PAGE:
TAMPA, Fla. (WFLA) — A Florida lawmaker has proposed a bill that could reduce the up-front cost of moving for some Florida residents, making the expense of finding a new place to live less of a hurdle for some tenants.
State Rep. Jim Mooney (R-Monroe) filed new legislation, House Bill 133, which allows some residents to pay fees over time instead of a security deposit when applying to, and living in, rented apartments or other housing options.
As written, HB 133 would let Florida landlords offer their tenants the option to pay a fee each month, either alongside the monthly rental payment or on a different schedule.
The fees paid instead of a security deposit must be agreed to voluntarily by both the potential resident and the landlord.
According to the bill’s text, paying the fee does not qualify as rental insurance, nor would it allow a tenant to be used in lieu of purchasing said insurance. If agreed to, a landlord must let the tenant know within 30 days what the costs will be.
The agreement to pay fees instead of a security deposit, once agreed to by both tenant and landlord, must be submitted in writing, according to the proposed bill.
Additionally, landlords must let the tenant know of any costs or fees resulting from unpaid rent, unpaid fees, or other obligations under a rental agreement, to include the costs of repairing damages to the premises beyond normal wear and tear.
Should the fees be used instead of a deposit, a landlord is not allowed to submit a claim to insurers to recover losses from unpaid rent, unpaid fees, or other obligations from a rental agreement, including costs for repair, until at least 15 days after informing a tenant of the damages and what they’ll cost.
As written in the bill’s provisions, damages and repair costs must be submitted to a tenant as an itemized list, including due dates and documentation supporting the costs. A copy of written objections or reports of any communications of those objections by a tenant must be included when contacting an insurer to submit a claim.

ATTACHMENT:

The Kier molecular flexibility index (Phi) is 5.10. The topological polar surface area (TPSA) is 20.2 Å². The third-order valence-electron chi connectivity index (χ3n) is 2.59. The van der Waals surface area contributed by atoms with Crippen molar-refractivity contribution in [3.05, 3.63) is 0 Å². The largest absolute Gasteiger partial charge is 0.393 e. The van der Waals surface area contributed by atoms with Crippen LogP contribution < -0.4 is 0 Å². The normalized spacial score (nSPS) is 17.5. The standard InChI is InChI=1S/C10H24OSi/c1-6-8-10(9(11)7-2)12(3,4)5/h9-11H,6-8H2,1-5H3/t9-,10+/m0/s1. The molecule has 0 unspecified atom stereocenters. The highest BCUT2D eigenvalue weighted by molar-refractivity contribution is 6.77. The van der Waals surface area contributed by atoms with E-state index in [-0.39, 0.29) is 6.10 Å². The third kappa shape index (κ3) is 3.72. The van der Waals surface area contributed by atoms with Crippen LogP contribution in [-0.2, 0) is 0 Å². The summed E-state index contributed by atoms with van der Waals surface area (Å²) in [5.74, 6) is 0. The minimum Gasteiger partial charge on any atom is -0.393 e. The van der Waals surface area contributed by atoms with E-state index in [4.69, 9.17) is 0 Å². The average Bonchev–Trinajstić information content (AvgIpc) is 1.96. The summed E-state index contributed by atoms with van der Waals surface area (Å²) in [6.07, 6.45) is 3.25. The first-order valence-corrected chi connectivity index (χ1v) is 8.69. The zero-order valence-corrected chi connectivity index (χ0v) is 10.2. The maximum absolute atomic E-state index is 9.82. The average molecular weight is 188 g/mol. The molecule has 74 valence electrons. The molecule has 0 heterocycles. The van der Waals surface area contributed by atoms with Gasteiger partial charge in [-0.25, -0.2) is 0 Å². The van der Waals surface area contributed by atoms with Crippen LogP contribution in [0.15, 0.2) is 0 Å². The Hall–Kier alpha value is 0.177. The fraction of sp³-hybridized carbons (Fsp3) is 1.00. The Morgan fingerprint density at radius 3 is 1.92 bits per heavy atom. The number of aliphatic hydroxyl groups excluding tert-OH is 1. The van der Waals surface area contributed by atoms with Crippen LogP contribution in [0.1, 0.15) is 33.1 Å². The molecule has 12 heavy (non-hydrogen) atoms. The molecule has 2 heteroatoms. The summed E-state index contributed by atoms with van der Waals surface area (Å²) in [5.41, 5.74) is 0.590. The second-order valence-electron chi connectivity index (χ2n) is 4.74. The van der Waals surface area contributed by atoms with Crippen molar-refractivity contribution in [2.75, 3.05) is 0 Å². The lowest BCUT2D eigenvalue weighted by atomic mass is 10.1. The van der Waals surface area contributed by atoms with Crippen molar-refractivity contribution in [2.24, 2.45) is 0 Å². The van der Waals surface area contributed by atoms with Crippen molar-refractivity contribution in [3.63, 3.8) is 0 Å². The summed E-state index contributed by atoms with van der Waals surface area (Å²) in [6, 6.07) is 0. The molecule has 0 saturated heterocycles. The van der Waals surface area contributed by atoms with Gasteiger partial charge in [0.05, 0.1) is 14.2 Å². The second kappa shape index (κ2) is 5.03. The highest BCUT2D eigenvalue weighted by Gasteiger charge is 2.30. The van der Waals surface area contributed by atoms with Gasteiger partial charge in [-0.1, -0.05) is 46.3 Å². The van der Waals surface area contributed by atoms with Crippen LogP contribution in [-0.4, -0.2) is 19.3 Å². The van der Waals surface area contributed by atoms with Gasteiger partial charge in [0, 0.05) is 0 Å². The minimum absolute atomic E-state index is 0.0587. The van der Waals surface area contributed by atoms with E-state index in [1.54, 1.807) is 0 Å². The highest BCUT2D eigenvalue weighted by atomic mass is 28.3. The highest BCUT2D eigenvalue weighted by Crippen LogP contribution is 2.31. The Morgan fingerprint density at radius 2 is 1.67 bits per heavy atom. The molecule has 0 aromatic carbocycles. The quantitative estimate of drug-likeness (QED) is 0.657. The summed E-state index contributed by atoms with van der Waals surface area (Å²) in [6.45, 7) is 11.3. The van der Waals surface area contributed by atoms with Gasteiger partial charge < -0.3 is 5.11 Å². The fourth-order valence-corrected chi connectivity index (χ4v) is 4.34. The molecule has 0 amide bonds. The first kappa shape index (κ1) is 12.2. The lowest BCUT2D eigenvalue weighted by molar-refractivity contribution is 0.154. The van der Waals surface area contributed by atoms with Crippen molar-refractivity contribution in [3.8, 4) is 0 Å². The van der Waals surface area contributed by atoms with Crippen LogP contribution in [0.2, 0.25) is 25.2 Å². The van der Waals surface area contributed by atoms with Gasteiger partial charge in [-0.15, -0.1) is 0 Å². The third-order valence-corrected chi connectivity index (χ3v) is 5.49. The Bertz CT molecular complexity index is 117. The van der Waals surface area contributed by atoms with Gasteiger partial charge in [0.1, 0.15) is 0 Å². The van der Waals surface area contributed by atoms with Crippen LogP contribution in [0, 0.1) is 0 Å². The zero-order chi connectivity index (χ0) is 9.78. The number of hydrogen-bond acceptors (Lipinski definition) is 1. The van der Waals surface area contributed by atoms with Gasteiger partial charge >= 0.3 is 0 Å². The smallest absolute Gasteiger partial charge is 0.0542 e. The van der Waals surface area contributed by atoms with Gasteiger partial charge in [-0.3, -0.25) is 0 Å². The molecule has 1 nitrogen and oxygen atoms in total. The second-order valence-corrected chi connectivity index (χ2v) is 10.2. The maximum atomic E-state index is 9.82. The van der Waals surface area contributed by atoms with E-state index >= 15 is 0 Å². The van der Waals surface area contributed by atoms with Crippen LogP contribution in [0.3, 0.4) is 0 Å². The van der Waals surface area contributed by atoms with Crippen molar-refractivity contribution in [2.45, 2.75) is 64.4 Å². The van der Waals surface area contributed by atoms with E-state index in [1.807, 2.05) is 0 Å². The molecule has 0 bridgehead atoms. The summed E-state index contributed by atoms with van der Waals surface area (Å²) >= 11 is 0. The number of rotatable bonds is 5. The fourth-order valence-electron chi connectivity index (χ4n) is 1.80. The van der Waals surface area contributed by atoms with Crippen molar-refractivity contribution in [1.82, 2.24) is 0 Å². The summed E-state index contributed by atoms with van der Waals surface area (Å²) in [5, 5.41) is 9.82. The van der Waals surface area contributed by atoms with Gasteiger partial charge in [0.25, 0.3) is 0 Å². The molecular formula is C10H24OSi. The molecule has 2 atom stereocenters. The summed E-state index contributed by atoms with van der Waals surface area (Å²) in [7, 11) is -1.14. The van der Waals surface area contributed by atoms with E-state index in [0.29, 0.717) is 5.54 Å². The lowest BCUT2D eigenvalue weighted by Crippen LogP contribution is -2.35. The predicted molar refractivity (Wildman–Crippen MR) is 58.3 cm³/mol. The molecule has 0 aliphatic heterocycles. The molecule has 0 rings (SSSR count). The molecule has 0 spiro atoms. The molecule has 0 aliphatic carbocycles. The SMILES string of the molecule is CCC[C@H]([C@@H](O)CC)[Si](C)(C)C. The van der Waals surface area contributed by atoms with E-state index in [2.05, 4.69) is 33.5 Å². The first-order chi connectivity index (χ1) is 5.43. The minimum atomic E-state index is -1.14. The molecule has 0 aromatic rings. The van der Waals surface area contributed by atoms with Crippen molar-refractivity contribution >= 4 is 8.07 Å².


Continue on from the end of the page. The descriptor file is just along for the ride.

If an insurer does pay a claim submitted by a landlord, an insurer can seek reimbursement from a tenant within a year after the claim’s end. If reimbursement is requested, the insurer must give a tenant all documentation for losses that were submitted by the landlord, as well as a copy of a settlement showing the insurer’s payment to the claim, according to HB 133’s text.
Offering a fee option instead of security deposit does not mean paying a flat deposit is not still possible, according to the bill.
The proposed legislation says that if a landlord uses a portion of the fee to buy insurance, the tenant does not count as insured, and is not a beneficiary of that coverage. A tenant is still obligated to pay fees and rent.
Should the bill pass, it will take effect on July 1. No companion version has been proposed in the Florida Senate as of time of publication.